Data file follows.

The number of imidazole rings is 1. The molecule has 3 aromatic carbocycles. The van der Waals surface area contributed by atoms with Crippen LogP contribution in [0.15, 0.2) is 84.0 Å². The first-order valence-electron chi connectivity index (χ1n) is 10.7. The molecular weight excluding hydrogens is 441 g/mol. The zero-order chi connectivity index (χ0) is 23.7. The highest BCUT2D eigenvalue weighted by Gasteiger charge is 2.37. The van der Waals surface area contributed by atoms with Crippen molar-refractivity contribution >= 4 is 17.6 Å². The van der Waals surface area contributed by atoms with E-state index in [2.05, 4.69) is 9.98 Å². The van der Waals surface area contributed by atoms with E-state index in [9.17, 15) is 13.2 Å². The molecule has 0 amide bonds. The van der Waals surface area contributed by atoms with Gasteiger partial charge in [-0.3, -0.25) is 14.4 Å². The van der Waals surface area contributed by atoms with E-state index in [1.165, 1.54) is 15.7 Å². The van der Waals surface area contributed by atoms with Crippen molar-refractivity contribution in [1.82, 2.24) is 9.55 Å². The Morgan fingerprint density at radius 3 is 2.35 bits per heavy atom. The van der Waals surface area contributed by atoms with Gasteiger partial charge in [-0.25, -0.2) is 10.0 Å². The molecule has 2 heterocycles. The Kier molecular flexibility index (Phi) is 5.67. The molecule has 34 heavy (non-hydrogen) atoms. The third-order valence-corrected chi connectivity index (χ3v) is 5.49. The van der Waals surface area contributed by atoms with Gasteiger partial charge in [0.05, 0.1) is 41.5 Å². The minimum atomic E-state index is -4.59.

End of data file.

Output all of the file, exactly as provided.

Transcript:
The number of imidazole rings is 1. The molecule has 3 aromatic carbocycles. The van der Waals surface area contributed by atoms with Crippen LogP contribution in [0.15, 0.2) is 84.0 Å². The first-order valence-electron chi connectivity index (χ1n) is 10.7. The molecular weight excluding hydrogens is 441 g/mol. The zero-order chi connectivity index (χ0) is 23.7. The highest BCUT2D eigenvalue weighted by Gasteiger charge is 2.37. The van der Waals surface area contributed by atoms with Crippen molar-refractivity contribution >= 4 is 17.6 Å². The van der Waals surface area contributed by atoms with E-state index in [2.05, 4.69) is 9.98 Å². The van der Waals surface area contributed by atoms with E-state index in [9.17, 15) is 13.2 Å². The molecule has 0 amide bonds. The van der Waals surface area contributed by atoms with Gasteiger partial charge in [-0.3, -0.25) is 14.4 Å². The van der Waals surface area contributed by atoms with E-state index in [1.165, 1.54) is 15.7 Å². The van der Waals surface area contributed by atoms with Crippen molar-refractivity contribution in [1.82, 2.24) is 9.55 Å². The Morgan fingerprint density at radius 3 is 2.35 bits per heavy atom. The van der Waals surface area contributed by atoms with Gasteiger partial charge in [-0.25, -0.2) is 10.0 Å². The molecule has 2 heterocycles. The Kier molecular flexibility index (Phi) is 5.67. The molecule has 34 heavy (non-hydrogen) atoms. The third-order valence-corrected chi connectivity index (χ3v) is 5.49. The van der Waals surface area contributed by atoms with Gasteiger partial charge in [0.05, 0.1) is 41.5 Å². The minimum atomic E-state index is -4.59.